Tonsils And Adenoids
Tonsils and adenoids were blamed for so many things in the twentieth century that many people still think of them as villains that have to be removed eventually, the sooner the better. This is the wrong way to look at them. They are there to help overcome infection and build the body's resistance to germs. The tonsils and adenoids are made of lymphoid tissue, like the glands (lymph nodes) that you can often feel along the sides of the neck or behind a child's ears. Lymphoid tissue swells up in the process of killing germs and builds immunity.
The tonsils normally grow until the age of eight. then shrink. Doctors used to think that all very enlarged tonsil. were diseased and should be removed, but that isn't true. There is no need to remove the tonsils, even when they are large, from a child who is otherwise healthy. Frequent colds, sore throats and ear infections are not good reasons for a tonsillectomy. If tonsils are so large that they obstruct the airway, they may need to be removed. Tonsils that are chronically infected or that have pockets of infection in them may also need to go.
The adenoids are clusters of lymphoid tissue up behind the soft palate, where the nose passages join the throat. When they become greatly enlarged, they may block this passageway and cause mouth-breathing and snoring. They may also prevent the free discharge of mucus and pus from the nose, thus prolonging colds and sinus infections. Or they may block the Eustachian tubes that drain the middle ear, resulting in chronic ear infections. Sometimes these conditions can be treated with antibiotics; sometimes surgical removal of the adenoids is necessary.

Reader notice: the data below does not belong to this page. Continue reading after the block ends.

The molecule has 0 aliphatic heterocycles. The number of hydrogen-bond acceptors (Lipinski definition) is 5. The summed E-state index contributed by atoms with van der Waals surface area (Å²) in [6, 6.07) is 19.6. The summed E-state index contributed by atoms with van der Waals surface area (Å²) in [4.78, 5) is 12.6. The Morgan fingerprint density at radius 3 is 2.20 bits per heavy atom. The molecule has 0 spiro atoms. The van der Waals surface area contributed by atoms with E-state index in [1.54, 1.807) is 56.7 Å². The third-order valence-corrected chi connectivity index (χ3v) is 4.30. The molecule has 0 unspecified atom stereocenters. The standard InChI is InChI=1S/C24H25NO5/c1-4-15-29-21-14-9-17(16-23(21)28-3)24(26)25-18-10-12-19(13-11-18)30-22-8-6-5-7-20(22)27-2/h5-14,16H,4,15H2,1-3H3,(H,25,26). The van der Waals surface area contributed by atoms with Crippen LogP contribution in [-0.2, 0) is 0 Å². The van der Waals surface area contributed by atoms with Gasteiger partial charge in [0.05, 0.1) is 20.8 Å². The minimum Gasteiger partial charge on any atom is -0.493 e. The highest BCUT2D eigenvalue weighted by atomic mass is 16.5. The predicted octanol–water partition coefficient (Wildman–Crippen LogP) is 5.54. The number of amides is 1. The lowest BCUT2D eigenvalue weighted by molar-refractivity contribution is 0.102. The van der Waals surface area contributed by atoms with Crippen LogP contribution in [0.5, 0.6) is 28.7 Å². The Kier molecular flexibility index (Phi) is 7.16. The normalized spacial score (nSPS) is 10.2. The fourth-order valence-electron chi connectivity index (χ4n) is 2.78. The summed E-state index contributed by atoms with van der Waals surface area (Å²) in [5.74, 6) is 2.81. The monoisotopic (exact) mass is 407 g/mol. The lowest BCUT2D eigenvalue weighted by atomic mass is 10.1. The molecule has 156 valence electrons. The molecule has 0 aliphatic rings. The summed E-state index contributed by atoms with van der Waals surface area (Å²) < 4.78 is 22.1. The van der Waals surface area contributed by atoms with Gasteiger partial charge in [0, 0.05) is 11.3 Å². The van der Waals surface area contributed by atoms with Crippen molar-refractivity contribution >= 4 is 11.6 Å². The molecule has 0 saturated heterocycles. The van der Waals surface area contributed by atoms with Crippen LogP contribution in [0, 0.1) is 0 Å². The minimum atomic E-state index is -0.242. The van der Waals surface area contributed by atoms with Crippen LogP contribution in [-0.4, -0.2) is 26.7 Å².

There is also a condition, called obstructive sleep apnea, in which the adenoids are so large that they obstruct the breathing passages when the child sleeps. Not only does he snore loudly, which is not dangerous, but there are periods when he cannot breathe through the passages at all. The parents may hear a long pause (more than five seconds) in the child's snoring, during which he cannot move air at all and may act as if he is trying to catch his breath. This condition often requires removal of the adenoids to ensure open breathing passages at night. Milder forms of sleep apnea also exist: the child keeps breathing but the Oxygen level in the blood drops low enough to interfere with sleep.
Occasionally an ear specialist will remove the adenoids in a child with chronic or recurrent ear infections as a way to drain e ear through the Eustachian tube. If the tonsils are removed, e adenoids are sometimes cut out, too, but there may be reason to take out the adenoids alone if they are a persistent obruction and leave the tonsils.
The adenoids always grow back to some extent and the body always tries to grow new lumps of lymphoid tissue where the tonsils used to be. This isn't a sign that the operation was incompletely done or has to be done again. It shows only that the body means to have lymphoid tissue in that region and tries hard to replace it.
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